Guest blog by Norah's Mummy - Norah has Heterotaxy Syndrome a rare congenital abnormality

It’s been almost a year since we walked into the hospital with nervous anticipation, excited to see our baby. We’d had a private scan only four weeks previously and found out we were having another little girl.

We were days away from moving house, upsizing ready for our new addition and we had started trawling through Pinterest for ideas on how we were going to decorate her room. We sat in the waiting room that day looking at Instagram-worthy images of nursery’s and talking paint colours and baby names, unable to agree with each other on anything!

Just before we went in I remember saying to my husband “I hope it all goes ok” and his typical laid-back response of “yeh of course it will!” Part of me wonders now whether subconsciously I always knew something wasn’t right.

Heterotaxy Syndrome

As the sonographer  silently studied the screen I noticed she kept coming back to the baby’s heart again and again. Everything seemed to happen in slow motion as with a sympathetic voice she said “I just want someone else to come in and have a look if that’s ok.” A referral to fetal medicine was made and we were ushered through the back and handed free photographs.


We didn’t have any kind of diagnosis at that point but it was clear they suspected something was very wrong and the little future we had been planning in the waiting room was suddenly being thrown out and replaced by uncertainty and fear.


Over the next two weeks we would have appointments with fetal medicine, amniocentesis, an MRI scan in Sheffield, genetic testing and ultrasounds at GOSH. What followed was complete emotional turmoil as we moved house with our three year old daughter, whilst also trying to gather all the information we could to make a decision on whether we wanted to continue with the pregnancy.


It felt and still to this day feels an incredibly traumatic time. How do you make a decision at 23 weeks on whether you want to continue with a very much longer for pregnancy or whether it’s in the baby’s best interests to say a heartbreaking goodbye and choose to not give that baby a chance?

With the support of our family,  community midwife’s, the fetal medicine team and the perinatal mental health team we navigated our new normal and planned for a different pregnancy and birth.


Our daughter has Heterotaxy Syndrome, specifically left isomerism, a rare congential abnormality affecting 1 in 10,000 people. Her stomach is on the wrong side of her abdomen, her liver in midline, she has Polysplenia, two left lungs, a heart with two left sides and an interrupted IVC with azygous continuation. We were told not too google but it was impossible.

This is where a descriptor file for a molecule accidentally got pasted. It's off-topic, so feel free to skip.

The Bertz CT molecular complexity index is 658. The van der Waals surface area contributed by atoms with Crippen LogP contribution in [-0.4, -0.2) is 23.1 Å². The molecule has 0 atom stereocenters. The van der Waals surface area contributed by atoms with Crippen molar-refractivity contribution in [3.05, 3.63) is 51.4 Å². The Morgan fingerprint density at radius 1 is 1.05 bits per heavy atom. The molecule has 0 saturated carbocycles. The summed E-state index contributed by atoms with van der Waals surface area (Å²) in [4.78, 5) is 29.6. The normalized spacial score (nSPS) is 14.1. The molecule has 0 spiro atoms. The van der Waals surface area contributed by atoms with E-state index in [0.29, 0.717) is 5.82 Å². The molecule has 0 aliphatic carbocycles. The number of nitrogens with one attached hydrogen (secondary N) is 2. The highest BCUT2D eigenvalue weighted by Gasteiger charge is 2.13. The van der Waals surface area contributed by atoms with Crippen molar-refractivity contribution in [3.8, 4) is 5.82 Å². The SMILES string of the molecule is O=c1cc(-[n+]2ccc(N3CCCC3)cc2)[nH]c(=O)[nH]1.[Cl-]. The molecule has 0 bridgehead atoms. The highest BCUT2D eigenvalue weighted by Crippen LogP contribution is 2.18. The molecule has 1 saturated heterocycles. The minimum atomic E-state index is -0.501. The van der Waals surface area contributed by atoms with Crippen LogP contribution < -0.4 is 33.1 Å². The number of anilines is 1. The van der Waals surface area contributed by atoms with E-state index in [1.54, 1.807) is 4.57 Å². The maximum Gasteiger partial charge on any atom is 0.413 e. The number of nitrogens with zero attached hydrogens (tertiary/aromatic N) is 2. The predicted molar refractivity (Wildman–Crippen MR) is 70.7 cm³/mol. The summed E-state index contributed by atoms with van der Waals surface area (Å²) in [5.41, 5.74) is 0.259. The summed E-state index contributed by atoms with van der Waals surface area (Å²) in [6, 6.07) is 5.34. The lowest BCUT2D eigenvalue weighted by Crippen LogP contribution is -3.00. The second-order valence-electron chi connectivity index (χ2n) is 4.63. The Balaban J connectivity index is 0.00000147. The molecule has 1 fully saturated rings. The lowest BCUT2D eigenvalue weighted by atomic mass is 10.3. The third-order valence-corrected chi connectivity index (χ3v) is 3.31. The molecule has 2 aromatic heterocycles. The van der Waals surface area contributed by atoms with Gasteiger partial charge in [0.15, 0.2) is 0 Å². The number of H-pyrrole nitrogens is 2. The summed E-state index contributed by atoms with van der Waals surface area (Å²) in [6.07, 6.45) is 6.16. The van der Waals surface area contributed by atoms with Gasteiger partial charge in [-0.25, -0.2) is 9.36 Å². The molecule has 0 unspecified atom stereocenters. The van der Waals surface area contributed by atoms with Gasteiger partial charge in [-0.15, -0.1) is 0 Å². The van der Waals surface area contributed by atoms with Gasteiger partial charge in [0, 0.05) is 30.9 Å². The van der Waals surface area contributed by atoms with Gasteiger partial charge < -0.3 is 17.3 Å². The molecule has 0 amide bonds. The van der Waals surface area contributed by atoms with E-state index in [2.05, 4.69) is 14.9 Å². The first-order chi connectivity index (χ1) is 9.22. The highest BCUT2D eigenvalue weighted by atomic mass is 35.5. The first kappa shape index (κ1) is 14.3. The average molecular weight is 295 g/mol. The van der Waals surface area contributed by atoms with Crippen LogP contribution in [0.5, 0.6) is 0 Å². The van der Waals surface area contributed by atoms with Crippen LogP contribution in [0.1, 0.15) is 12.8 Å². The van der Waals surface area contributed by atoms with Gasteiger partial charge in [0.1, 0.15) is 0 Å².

I scoured Facebook and Instagram under the hashtag of heterotaxy trying to find other families with children with the condition. I was able to connect with a few parents from around the world which helped but it became clear that outcomes very much depended on factors that we wouldn’t find out until she was born.

has Heterotaxy Syndrome

The rest of the pregnancy was full of unknowns. GOSH painted a positive outlook depending on the severity of malrotation of her stomach and bowel, her splenic status  and on whether she had a condition called biliary atresia, however I grieved for the baby I thought I was having and struggled to feel connected to my pregnancy in any way. Whereas previously I had been excited to have a second child I now felt like somehow this  baby wasn’t mine and tried to pretend it wasn’t happening.


When we moved house all the baby equipment and clothes were placed into the spare room and the door shut. I couldn’t bear to go in there and look at any of it. The more the baby kicked the less I was able to pretend it wasn’t real and each little kick and wriggle was a painful reminder of the reality for our little girl.


We spoke at length to paediatric surgeons, fetal cardiologists, neonatologists and the NICU team about the plan for birth and what would happen afterwards. Before our daughters diagnosis I had planned to have a homebirth, something which obviously couldn’t go ahead given that she would need to go to NICU when she was born and I was told that induction at 39 weeks would be recommended.


It felt like another blow, something else that had been taken out of my control and a million miles from the peaceful birth at home in my living room that I had planned! As I approached full term I questioned whether I needed to be induced or whether I could be given extra monitoring and wait for baby to make an appearance.


I was told induction would still be preferable but I felt confident enough from the scans and monitoring that she was tucked away safely and would come when she was ready. Unfortunately I hit 42 weeks and she still wasn’t budging so I decided that for the sake of  my own mental health, which had begun to deteriorate further as the uncertainty of her birth approached, I would take the induction.

Heterotaxy Syndrome

On the 16th July in the early hours of the morning, our daughter Norah Rose arrived. After a difficult start following a traumatic forceps delivery we  were able to spend a precious half an hour with her skin to skin before she was taken to NICU. Months of worrying about bonding with her melted away and were  replaced by a fierce need to protect her. The grief, fear and uncertainty was still there but there was joy there too. She was here, she was being looked after and she was loved.


Hannah will be blogging again and I think we can all agree what an incredible mum she is, Norah is so loved by her family and below is a recent photo of her. She is very cheeky and oh so cute!